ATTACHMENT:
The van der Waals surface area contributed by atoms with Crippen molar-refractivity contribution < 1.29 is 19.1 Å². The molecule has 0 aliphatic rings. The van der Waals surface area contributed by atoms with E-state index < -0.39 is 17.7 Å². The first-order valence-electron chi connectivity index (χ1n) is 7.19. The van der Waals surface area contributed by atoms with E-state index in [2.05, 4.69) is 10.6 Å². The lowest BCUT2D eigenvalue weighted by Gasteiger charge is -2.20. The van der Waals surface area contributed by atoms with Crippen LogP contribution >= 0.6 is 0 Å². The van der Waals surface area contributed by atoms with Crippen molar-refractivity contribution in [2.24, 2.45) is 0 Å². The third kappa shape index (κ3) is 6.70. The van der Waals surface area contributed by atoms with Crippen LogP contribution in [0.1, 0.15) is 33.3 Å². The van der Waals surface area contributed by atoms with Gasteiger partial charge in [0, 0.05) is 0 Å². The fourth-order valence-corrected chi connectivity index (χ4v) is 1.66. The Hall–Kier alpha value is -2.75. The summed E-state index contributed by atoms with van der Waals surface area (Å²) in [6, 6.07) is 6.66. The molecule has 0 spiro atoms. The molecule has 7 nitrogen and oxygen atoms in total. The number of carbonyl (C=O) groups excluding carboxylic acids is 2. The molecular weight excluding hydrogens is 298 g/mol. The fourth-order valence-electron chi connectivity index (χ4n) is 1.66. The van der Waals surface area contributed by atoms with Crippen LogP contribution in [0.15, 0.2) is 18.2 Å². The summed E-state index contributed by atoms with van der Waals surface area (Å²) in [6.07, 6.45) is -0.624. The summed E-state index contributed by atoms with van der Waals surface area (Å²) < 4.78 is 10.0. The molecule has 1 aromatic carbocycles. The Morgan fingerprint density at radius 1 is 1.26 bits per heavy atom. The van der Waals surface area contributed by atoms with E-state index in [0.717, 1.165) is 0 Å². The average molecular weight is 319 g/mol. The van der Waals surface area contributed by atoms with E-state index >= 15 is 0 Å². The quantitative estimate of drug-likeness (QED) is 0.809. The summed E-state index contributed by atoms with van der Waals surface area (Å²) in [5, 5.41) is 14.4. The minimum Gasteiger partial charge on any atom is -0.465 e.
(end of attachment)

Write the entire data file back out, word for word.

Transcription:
The van der Waals surface area contributed by atoms with Crippen molar-refractivity contribution < 1.29 is 19.1 Å². The molecule has 0 aliphatic rings. The van der Waals surface area contributed by atoms with E-state index < -0.39 is 17.7 Å². The first-order valence-electron chi connectivity index (χ1n) is 7.19. The van der Waals surface area contributed by atoms with E-state index in [2.05, 4.69) is 10.6 Å². The lowest BCUT2D eigenvalue weighted by Gasteiger charge is -2.20. The van der Waals surface area contributed by atoms with Crippen LogP contribution >= 0.6 is 0 Å². The van der Waals surface area contributed by atoms with Crippen molar-refractivity contribution in [2.24, 2.45) is 0 Å². The third kappa shape index (κ3) is 6.70. The van der Waals surface area contributed by atoms with Crippen LogP contribution in [0.1, 0.15) is 33.3 Å². The van der Waals surface area contributed by atoms with Gasteiger partial charge in [0, 0.05) is 0 Å². The fourth-order valence-corrected chi connectivity index (χ4v) is 1.66. The Hall–Kier alpha value is -2.75. The summed E-state index contributed by atoms with van der Waals surface area (Å²) in [6, 6.07) is 6.66. The molecule has 0 spiro atoms. The molecule has 7 nitrogen and oxygen atoms in total. The number of carbonyl (C=O) groups excluding carboxylic acids is 2. The molecular weight excluding hydrogens is 298 g/mol. The fourth-order valence-electron chi connectivity index (χ4n) is 1.66. The van der Waals surface area contributed by atoms with Crippen LogP contribution in [0.15, 0.2) is 18.2 Å². The summed E-state index contributed by atoms with van der Waals surface area (Å²) in [6.07, 6.45) is -0.624. The summed E-state index contributed by atoms with van der Waals surface area (Å²) < 4.78 is 10.0. The molecule has 1 aromatic carbocycles. The Morgan fingerprint density at radius 1 is 1.26 bits per heavy atom. The van der Waals surface area contributed by atoms with E-state index in [0.717, 1.165) is 0 Å². The average molecular weight is 319 g/mol. The van der Waals surface area contributed by atoms with E-state index >= 15 is 0 Å². The quantitative estimate of drug-likeness (QED) is 0.809. The summed E-state index contributed by atoms with van der Waals surface area (Å²) in [5, 5.41) is 14.4. The minimum Gasteiger partial charge on any atom is -0.465 e.